Expert panel examines barriers faced by working class academics

Our Class Ceiling panel discussion event on 6 November brought together leading writers, journalists and academics to discuss the thorny topic of class in scholarship.

Chaired by Dr Sally Marlow, the BRC’s Champion for research impact and engagement, the panel explored barriers to entry into academia for working-class people, obstacles to career progression once there, and potential solutions or areas where change is needed.

Topics that were covered included money and debt, short-term rolling contracts, the need for role models and mentors, accents and codes of behaviour, and the tricky issue of defining class.

The panel discussion was followed by a Q&A session with audience members, many of whom shared their own experiences of being working class academics, and thoughts on the changes necessary to encourage and value diversity in academia.

Positive aspects of a working-class heritage were also touched upon, with some commenting that people from disadvantaged backgrounds are often better at putting others at ease and getting the best out of students.

The panel consisted of:

  • Chair: Dr Sally Marlow, radio broadcaster and NIHR Maudsley BRC champion for research impact and engagement.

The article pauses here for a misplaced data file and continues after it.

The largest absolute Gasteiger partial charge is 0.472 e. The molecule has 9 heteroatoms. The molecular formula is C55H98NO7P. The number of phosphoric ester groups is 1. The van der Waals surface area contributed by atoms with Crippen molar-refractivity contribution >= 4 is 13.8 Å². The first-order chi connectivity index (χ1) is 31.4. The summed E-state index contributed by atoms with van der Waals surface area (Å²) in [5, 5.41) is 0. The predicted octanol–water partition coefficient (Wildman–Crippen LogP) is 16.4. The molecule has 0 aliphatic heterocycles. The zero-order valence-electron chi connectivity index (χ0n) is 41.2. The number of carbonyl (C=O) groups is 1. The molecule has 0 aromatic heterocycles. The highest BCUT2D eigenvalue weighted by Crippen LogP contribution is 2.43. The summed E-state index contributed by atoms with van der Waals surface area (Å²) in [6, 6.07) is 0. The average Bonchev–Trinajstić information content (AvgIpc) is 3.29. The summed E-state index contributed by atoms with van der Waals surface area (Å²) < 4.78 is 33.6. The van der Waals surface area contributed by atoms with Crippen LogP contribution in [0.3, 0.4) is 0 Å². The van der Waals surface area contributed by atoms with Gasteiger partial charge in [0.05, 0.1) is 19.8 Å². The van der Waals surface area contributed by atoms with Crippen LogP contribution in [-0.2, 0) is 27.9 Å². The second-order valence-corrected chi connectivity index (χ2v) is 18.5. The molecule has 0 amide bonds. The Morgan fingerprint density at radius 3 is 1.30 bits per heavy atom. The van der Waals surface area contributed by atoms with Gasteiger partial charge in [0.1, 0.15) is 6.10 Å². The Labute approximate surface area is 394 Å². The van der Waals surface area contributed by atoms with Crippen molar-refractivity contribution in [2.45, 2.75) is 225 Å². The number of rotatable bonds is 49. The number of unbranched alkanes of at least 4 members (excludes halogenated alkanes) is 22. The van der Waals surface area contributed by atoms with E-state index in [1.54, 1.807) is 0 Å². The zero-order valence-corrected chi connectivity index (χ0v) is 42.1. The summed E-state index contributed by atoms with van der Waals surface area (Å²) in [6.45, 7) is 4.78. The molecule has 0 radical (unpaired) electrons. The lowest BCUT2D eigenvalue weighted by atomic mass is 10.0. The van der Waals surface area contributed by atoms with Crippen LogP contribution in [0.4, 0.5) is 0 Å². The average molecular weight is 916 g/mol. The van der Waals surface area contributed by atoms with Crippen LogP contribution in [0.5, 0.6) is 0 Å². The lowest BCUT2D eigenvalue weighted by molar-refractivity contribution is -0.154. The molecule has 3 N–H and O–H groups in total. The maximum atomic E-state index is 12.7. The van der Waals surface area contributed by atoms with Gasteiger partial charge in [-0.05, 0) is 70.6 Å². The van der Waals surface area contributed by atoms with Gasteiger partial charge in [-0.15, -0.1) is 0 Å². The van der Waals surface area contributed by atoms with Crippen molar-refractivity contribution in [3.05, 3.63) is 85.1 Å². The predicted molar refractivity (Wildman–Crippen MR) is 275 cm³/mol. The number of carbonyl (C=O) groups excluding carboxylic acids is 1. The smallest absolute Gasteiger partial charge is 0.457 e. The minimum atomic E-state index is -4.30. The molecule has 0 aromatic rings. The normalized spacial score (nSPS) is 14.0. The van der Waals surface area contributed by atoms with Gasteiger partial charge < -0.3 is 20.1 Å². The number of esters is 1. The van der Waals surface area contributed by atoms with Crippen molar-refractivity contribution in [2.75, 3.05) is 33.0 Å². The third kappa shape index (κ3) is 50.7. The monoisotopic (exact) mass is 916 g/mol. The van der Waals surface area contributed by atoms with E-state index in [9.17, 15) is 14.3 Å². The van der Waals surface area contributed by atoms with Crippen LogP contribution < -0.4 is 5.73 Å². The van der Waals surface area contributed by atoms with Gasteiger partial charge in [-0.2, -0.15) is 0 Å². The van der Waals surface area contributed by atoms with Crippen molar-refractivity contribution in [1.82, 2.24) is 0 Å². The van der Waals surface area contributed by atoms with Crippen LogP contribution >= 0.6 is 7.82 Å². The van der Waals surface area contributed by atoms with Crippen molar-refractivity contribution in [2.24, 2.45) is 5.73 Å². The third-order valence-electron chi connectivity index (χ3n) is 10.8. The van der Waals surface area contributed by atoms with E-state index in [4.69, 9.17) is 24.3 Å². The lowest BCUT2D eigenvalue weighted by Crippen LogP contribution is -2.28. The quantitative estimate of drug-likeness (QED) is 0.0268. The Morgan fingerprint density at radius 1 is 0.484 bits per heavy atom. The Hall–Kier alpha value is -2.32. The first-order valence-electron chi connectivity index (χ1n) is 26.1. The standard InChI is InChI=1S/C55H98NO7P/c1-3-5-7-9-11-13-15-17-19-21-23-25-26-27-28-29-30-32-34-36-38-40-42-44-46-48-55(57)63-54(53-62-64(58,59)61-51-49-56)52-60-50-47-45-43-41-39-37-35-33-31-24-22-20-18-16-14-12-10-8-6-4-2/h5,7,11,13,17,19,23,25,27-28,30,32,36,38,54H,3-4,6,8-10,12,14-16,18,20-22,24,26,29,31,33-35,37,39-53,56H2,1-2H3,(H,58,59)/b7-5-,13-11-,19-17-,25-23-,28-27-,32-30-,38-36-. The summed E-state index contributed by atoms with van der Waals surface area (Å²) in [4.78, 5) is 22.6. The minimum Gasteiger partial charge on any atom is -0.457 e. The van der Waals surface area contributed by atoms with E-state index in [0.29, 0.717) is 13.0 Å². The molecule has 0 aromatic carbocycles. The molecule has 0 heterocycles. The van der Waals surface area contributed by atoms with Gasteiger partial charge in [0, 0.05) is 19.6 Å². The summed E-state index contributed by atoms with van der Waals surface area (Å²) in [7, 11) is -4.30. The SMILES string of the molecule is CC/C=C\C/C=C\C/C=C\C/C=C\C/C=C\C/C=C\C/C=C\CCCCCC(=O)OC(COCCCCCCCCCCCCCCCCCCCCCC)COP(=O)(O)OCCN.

• Dr Sam Friedman, Associate Professor of Sociology at the London School of Economics, and Commissioner at the Social Mobility Commission. Author of The Class Ceiling: Why it Pays to be Privileged.
  • Dr Cerisse Gunasinghe, postdoctoral researcher and Counselling Psychologist in the department of Psychological Medicine at the Institute of Psychiatry, Psychology and Neuroscience, King’s College London.
  • Dr Paul Craddock, cultural historian and author.

Dr Sally Marlow said: “Unlike gender or ethnicity, class isn’t a protected characteristic, so there aren’t the same support systems available to people, and the topic of class as a barrier is rarely discussed. These barriers can take many different forms, including things like language and accents, and unconstructive behavioural codes, as well as more practical things like money and debt, or a lack of support systems and safety nets.

There is clearly a need for role models and mentors – the sense of relief and rapport was palpable in the room today as people heard others sharing experiences similar to their own. But systemic change is also needed, and this relies on wider acknowledgement of the role of privilege in academia.”

If you missed our event, or would like to recap the evening, please see the video below

Tags: Public engagement - Events -

By NIHR Maudsley BRC at 7 Nov 2019, 13:00 PM

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